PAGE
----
So, I’ll send the first campaign, second campaign, and so on. For each one, I will test if, you know, my customer responded or not to each one of the campaigns. And I will make sure to send enough emails or enough communication based on the channel, based on what I’ve determined before. We recommend sending at least four communication when sending out these campaigns. Now after I do that, I can calculate the response rate, which will be the number of response divided by the number of campaigns that I sent out. I will do the same for all those channels that I want to test, of course. Here for example, we have also email and direct mail, and then I will be able to structure it in a single customer view.

So, for this customer over here, I have the SMS response rate, email response rate, direct mail response rate, and so on. But the main purpose is to create the preferred channel after all. So here is SMS, but let’s see how we actually, you know, decide what it’s going to be. So, to determine that, we can go with open click-rate. We can choose the preferred channel as the one with the highest open or click-rate. For example, over here, we have a customer that, you know, opened more communication from Web Push than it did with, you know, other channels, so that will be his preferred channel. We can also go with a response rate in actual transaction. A customer that we know we communicated in one channel, for this example over here it’s push notification, and this channel made him, you know, come and purchase more than other channels did, but we recommend actually to use the combination of both, the response will be defined by either open or click, or either an actual transaction to make sure that we’re covering, you know, all exposure of the customer.

Now in the real world, we know that you don’t always have all the data that you need from your providers. I mean, it should be quite easy to get, but sometimes it’s just not possible in the way that you want to use it. So, we can still optimize our communication and still use a preferred channel based on, you know, data that we do have or we can collect. So, for example, we have customer activity. If I have a customer that is more active on mobile, for example has, you know, 70% of his activity on mobile, then it makes more sense to make his preferred channel as a mobile channel push notification or SMS. We can also conduct a survey. Now, a survey’s… You know, actually asking the customers, “What is your choice? What do you prefer?” But we do need to keep in mind that not always the customer choice is, you know, the channel that they best respond to. So, we’ll have that as a note. Now, if I have a customer that responds to all channels in the same rate, well for this customer that will be a piece of cake. I will optimize my communication based on the campaign objective or the factor that we’ve discussed before, the attention, the cost, and so on. And if I have a customer that does not respond at all, you know, if you have a lot of customers of those, that will be a great opportunity to, you know, consider adding an additional way of communication, adding another channel.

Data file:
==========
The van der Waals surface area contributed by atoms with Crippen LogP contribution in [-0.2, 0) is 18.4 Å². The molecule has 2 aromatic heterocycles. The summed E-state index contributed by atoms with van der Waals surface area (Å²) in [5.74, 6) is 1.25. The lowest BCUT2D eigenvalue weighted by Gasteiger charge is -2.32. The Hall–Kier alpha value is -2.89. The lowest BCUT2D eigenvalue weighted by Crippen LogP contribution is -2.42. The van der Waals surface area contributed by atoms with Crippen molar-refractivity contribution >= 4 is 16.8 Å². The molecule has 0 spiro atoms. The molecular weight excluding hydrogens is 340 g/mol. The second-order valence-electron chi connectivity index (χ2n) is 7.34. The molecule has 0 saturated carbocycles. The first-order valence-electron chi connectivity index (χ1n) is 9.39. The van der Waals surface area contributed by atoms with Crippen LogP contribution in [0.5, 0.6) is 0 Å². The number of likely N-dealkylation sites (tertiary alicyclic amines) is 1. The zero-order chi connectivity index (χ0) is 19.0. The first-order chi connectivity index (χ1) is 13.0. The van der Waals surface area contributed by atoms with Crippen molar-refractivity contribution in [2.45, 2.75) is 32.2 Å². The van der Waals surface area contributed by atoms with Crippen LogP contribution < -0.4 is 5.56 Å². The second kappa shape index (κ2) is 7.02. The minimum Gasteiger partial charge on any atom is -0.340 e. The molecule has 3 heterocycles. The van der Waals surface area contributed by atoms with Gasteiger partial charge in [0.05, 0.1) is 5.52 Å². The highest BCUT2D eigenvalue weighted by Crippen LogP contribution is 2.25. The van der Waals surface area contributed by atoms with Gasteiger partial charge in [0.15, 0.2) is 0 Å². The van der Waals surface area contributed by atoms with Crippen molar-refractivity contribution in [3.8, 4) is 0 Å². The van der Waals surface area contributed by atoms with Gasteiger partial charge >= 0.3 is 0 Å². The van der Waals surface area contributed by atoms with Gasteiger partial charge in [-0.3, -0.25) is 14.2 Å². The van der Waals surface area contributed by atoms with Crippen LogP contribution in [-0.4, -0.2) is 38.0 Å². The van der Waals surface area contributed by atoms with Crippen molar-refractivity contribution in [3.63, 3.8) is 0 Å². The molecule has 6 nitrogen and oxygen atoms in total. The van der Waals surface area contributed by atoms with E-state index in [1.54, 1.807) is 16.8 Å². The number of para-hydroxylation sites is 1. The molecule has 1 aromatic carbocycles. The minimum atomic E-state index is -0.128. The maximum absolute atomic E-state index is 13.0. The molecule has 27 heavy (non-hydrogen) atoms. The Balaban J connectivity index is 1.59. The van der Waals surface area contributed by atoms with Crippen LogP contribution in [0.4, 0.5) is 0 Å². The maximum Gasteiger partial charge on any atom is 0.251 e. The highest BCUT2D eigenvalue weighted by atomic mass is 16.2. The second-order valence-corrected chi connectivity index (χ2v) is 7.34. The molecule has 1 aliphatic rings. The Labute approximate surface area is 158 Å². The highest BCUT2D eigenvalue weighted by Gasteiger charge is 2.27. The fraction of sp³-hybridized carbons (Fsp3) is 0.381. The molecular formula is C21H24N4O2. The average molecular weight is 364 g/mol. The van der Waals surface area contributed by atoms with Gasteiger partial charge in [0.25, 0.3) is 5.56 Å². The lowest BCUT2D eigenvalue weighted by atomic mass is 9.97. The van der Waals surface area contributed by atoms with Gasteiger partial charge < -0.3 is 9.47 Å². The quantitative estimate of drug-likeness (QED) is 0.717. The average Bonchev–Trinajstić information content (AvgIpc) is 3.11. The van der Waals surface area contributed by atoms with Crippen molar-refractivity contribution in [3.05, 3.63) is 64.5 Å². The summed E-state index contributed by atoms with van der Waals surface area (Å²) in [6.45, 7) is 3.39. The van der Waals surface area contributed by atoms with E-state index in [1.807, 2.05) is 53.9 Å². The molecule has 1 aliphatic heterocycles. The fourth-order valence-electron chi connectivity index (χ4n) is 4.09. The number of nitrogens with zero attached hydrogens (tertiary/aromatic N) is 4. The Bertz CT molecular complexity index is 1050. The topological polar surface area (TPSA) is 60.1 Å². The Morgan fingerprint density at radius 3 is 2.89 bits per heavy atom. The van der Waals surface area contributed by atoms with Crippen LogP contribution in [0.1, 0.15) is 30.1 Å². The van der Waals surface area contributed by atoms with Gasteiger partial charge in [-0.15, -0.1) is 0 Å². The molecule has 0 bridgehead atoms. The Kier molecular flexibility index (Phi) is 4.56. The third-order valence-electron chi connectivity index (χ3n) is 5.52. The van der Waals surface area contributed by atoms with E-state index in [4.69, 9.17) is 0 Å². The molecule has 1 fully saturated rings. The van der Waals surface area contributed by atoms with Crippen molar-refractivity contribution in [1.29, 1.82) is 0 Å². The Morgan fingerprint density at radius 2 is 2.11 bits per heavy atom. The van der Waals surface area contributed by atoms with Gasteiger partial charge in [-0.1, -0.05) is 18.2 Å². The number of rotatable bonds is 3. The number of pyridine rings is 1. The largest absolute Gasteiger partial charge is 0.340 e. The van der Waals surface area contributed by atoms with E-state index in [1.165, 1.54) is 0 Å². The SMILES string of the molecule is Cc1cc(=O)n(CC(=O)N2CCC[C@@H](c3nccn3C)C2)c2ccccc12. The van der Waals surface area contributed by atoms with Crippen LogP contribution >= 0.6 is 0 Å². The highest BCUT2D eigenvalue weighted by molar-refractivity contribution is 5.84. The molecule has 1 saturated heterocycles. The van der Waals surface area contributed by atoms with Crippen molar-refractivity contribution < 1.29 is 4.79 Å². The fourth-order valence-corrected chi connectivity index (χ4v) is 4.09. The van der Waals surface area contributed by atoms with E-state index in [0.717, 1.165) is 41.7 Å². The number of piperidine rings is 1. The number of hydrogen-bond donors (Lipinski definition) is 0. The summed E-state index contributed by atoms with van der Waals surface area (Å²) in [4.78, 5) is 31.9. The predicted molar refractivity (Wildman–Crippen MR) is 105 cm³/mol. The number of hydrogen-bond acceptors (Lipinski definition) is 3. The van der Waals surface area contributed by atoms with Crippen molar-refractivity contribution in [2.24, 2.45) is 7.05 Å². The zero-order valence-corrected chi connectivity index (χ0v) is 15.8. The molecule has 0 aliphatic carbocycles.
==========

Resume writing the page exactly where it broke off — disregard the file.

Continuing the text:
– So now that we understood what channel we’re going to use for each one of my customers, we now need to ask ourselves, “When? When is the right timing to send that communication?” So what you see here is a heat map. You see the different hours and the different days, and we’re going to use this to categorize my customer’s activity, and basically the activity distribution between the different times of day. Now, an activity can be either opening an email or a log-in, but it can also be actual activity. So, in order to have a simpler approach I can, you know, divide my weekdays to my, yeah, my weekdays to workdays and weekend, and it can also split my times of day into three, morning, afternoon, evening, and night just to have a simpler approach. Now with a heat map I can see that you probably don’t see the different numbers inside, but you can see that most of the customer’s activity is concentrated in the weekdays during the morning. I’m going to do so on a customer level, right? So, I can do the same, understand each one of my customer’s distribution between the different weekdays and between the different hours. And by that, understand what is each one of the customer’s preference.

So, in order to understand the favorite day, for example, what I did here is I just summed up the columns here and got to this bar chart. This is the activity distribution by weekday for a specific customer. I see that Thursday is his day with his most activity. I see that also, Tuesday is a highly active day, but I also see that the weekends are fairly weaker. So, for this customer, my preferred day will be Thursday. I’m going to do the same for the activity distribution by the times of day. And as I said before, I’m just going to split it into three, so morning, afternoon, and night. I see that for this customer, over 45% of his activity was done in the morning. Okay, so for this customer, the preferred time, it will be morning. Now, we need to keep in mind that in some cases I have preferred timing based on different channels, so for each channel, a different preferred time. However, let’s keep it simple and just use the customer’s activity for now.